Thursday, January 6 2022


Opinion: A recent video showing a heated argument between ASU students shows just how polarizing we have become. It is also an opportunity to speak honestly and civilly.

You may have seen the recent video recorded at Arizona State University Multicultural Center showing a heated argument between the students.

In the video, two students clash with a third who posted a “Police Lives Matter” sticker on his laptop. The video sparked discussions of America’s highly polarized climate over issues of race, social justice and free speech on campus.

Since then, the dean of the ASU student office has issued a statement noting that “differences of opinion are part of the university experience. The university expects a respectful dialogue between students in all engagements.

American society must uphold the civic virtue of civil disagreement, so that the freedom to express dissenting opinions is constructive, rather than just angry or emotional.

We have taken civic virtue for granted, having failed over the past decades to adequately invest in civic education in our schools. Very few universities and colleges require civics or American history classes for graduates, as if being an informed and engaged citizen of a complex republic was a straightforward task.

The founders knew we had to talk about our differences

Not surprisingly, the past decade has shown increasing depths of political polarization; political violence from both left and right is almost normal.

At the birth of our constitutional order, the authors of The Federalist Papers warned that freedom can devolve into factionalism, and the division into opposing camps is often motivated as much by passion or narrow interests as by reasonable concerns.

Factionalization endangers “the rights of other citizens” or the common good of the community.

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Alexander Hamilton, James Madison and later George Washington, in his “farewell speech” urged us all to settle our differences through open and sincere discussion in order to avoid mutual demonization and mere partisan conflict.

By distributing power and decision-making among institutions, and in national and local spaces, the founders sought to promote more reasonable modes of disagreement and compromise – rather than denunciation or cancellation.

Washington has repeatedly advocated a civil discourse to deal with the perpetual disagreement expected in a free and diverse society.

What ASU is doing to help foster civil debate

These ideas are increasingly relevant in the 21st century, with digital media and a much more diverse population attempting to navigate our complex constitutional order.

Our country has known times of disagreement and division, with long periods of political violence and even civil war. But we do know that great reformers of political and social justice, from Elizabeth Cady Stanton to Martin Luther King, Jr. have emphasized robust speech rather than harsh words as a path to lasting justice.

Instead of feeling outraged by the angry voices recorded on the video, every citizen should reflect on what they are doing to support and practice constructive means of disagreement on divisive political and social issues.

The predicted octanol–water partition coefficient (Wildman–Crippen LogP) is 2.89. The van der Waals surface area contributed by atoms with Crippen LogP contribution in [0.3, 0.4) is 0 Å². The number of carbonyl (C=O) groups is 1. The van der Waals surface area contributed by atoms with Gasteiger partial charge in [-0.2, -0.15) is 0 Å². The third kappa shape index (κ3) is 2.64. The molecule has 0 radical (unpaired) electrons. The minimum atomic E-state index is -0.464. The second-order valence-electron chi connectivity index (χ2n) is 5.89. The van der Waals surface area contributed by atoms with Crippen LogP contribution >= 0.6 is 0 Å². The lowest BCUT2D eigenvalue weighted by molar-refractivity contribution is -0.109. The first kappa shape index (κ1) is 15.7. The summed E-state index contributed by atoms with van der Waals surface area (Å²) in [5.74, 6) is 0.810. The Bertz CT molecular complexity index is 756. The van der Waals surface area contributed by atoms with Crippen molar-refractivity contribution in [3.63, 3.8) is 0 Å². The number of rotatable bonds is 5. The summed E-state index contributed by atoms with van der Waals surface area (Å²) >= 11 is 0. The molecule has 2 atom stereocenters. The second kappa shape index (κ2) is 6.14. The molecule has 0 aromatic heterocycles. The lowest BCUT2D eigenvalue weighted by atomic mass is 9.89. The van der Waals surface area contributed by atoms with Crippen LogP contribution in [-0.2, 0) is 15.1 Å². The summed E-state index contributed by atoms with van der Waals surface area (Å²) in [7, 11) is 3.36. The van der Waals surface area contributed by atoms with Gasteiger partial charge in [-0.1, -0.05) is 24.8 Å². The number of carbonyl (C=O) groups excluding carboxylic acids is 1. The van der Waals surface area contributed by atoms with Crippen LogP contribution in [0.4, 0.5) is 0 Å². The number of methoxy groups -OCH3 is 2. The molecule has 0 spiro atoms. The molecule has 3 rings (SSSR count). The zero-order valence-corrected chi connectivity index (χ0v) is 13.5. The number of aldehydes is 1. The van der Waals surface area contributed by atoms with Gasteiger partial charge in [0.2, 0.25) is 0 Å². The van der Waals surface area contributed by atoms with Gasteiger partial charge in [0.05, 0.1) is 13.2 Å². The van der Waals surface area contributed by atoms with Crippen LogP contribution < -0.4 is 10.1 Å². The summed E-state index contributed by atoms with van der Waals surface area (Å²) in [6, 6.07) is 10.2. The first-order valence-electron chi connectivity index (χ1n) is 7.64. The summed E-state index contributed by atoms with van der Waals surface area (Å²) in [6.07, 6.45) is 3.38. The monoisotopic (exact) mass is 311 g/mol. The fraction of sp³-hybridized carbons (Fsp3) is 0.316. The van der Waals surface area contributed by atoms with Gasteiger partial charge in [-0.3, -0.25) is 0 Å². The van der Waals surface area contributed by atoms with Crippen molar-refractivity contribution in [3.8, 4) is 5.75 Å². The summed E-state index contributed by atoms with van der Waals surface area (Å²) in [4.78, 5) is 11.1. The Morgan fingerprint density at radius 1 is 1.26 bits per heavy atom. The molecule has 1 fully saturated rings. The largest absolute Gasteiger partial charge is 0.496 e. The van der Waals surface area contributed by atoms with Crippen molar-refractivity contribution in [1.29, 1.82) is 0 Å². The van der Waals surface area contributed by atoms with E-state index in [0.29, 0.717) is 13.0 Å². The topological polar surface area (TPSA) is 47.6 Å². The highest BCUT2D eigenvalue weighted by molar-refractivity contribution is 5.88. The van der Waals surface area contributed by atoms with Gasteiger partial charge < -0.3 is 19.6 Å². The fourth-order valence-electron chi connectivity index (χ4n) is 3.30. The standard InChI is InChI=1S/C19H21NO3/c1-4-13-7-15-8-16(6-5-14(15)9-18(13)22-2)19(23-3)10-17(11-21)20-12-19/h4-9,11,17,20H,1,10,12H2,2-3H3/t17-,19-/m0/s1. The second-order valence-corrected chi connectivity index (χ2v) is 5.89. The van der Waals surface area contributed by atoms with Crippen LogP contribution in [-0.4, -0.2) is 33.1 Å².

It is a growing concern in universities. ASU leadership had previously convened a committee to review the required courses of all undergraduates, and civics education is on the agenda.

The Cronkite School of Journalism and Mass Communication is developing a curriculum in digital media education for K-12 schools and higher education.

Additionally, the Sandra Day O’Connor College of Law has partnered with our interdisciplinary department, the School of Civic and Economic Thought and Leadership, to sponsor this year’s lecture series on the same topic angrily addressed in the video. viral – Can We Talk Honestly About Running?

It doesn’t mean shout or cancel

Talking is not shouting or canceling, and the series will feature dialogues that embody civil disagreement over difficult issues.

But universities and colleges aren’t the only forums that should consider whether they are renewing or undermining the foundations of civil disagreements and constructive governance compromises in our civic order.

The prosperity and power of our country does not make us invulnerable to failures in foreign and domestic affairs.

Abraham Lincoln warned, two decades before the Civil War, of the need for education in common constitutional principles and civic virtues as a defense against mutual intolerance and increasing violence. We cannot ignore this lesson.

With this in mind, the School of Civic and Economic Thought and Leadership continues our series of public lectures, the Civic Discourse Project, as a forum for diverse expert perspectives on pressing social issues. It is no coincidence that for this academic year, we have chosen the theme “Renewing America’s Civic Compact”.

We have no choice but to adopt a strong discourse through different points of view, but we must also re-engage with the principles of civil dialogue on the most controversial issues.

Paul Carrese, PhD, is Principal of the School of Civic and Economic Thought and Leadership at Arizona State University. Carol McNamara, PhD, is associate director of public programs at the school. Contact them at [email protected] and [email protected]



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